Fellow Patriots Fan
Meet Frank: Graduate of the University of Pennsylvania with a major in biology, candidate for a masters in biotechnology, diehard New England Patriots fan, obstacle course racer, and Fellow at Penn Treaty.
So I’m finally sitting down to write this reflection. Ideas have been floating around in my head, but it took a while to confront the blank page before me. Perhaps the reason I’ve been delaying this moment is because, subconsciously, I haven’t been able to categorize and interpret everything I’ve come across thus far. It’s a bit unsettling. In the short month that I’ve been at Penn Treaty, I’ve seen students experience a spectrum of emotions, make amazing strides in maturity, and delve deeper into their own ambitions and insecurities than I have in the last 24 years of my life.
On my end, it’s been daunting trying to analyze all the emotions I’ve felt. Admiration, awe, guilt, frustration, pride, exhaustion, inspired, enthusiastic, driven, dejected, betrayed, humbled, respected, trusted, enlightened. (There are so many I can’t even keep my parallelism straight!) I won’t pretend to understand what this all means. Instead, I’d like to share the moments—the vignettes if you will—of students who’ve absolutely stunned me.
A Proud Senior
When I first met him, I instantly pegged him as the class clown. He’s funny and charming, but also quick to walk away whenever confronted with anything serious. He’s overflowing with confidence and has no problem speaking to adults about his future. (Unbeknownst to him, he became my rock as I waded through the intimidating first week of school.) However, it wasn’t until I unintentionally sat in on his math class that I saw the cracks in this facade.
It took some prodding and coercing, but we finally sat down together to look at his math homework. Within 5 minutes, the bravado and jest that I was accustomed to became humility and anger. Phrases like “Man I’m too dumb for this” and “This is why I ain’t goin’ to college” seemed like only clichés before this moment. But despite his outward aversion towards fractions, there was a hungry determination to learn. We persevere, another 15 minutes pass, and now it’s, “Do another, do another” and “See mister, told you I’d get it”.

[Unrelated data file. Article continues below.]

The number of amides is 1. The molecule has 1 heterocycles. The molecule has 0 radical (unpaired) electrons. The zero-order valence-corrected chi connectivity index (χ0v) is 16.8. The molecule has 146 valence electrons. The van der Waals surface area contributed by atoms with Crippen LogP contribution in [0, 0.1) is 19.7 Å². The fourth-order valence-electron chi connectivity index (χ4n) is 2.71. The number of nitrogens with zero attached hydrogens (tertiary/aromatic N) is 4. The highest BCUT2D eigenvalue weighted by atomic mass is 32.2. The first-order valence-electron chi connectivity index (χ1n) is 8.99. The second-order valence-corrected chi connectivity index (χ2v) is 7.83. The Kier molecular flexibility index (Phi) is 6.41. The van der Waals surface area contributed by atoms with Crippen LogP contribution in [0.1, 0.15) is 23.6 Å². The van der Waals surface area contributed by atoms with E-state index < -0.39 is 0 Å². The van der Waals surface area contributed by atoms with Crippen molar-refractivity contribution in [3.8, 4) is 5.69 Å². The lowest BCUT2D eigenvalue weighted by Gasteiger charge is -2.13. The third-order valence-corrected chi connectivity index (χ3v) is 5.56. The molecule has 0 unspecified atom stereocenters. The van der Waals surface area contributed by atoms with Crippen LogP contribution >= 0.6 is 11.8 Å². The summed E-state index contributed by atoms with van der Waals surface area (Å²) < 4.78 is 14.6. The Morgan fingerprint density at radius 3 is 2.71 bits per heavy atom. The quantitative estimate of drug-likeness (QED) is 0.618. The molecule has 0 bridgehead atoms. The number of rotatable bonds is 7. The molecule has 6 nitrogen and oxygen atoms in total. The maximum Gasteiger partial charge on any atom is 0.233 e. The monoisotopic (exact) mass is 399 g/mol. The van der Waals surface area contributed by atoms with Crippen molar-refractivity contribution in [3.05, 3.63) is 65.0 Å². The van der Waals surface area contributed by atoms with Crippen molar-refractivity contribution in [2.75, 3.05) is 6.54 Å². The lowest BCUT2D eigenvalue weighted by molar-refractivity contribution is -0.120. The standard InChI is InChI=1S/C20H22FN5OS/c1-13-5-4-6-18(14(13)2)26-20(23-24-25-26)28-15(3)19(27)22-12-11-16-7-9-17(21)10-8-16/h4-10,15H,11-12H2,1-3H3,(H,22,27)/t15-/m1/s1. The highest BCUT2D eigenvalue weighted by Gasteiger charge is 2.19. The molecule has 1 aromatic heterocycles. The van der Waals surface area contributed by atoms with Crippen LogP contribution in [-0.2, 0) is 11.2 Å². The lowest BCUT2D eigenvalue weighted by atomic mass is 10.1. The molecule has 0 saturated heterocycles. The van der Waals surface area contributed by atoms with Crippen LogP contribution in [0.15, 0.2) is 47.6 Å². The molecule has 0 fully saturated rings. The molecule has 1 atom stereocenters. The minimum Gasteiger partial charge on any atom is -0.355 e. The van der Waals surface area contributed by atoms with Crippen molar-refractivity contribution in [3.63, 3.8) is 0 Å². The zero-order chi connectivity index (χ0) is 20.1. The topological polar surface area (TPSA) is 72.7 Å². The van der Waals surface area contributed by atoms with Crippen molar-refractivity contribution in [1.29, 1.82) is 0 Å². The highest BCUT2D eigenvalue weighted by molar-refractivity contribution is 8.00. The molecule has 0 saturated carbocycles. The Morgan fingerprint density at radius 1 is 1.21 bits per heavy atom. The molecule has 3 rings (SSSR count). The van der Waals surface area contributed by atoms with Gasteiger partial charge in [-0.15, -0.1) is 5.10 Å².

A couple days later I pop in his math class again, and he flags me down with a sheet of paper. It’s a 100 on his quiz. And there it is—pride, in its sincerest form.
An Ambitious Junior
It was around the 2nd week of school that I first spoke with him. His class had a substitute for the day so they were finishing their worksheets with 12+. We start chatting, and I’m suddenly floored by how much political and historical knowledge he has. He’s quoting statistics and facts as if he’s reading straight out of a textbook. After nonchalantly blowing my mind, he packs up and leaves for his next period. What just happened?
I catch him later that week during lunch playing chess in the PLUS Center. I peek over some shoulders and watch him play. He’s pretty good. The math teacher is starting a chess team so I recommend he join. Everyone around the table scoffs at the idea, saying that it’s social suicide, so I drop it. (It’s worth noting that these guys play chess religiously.)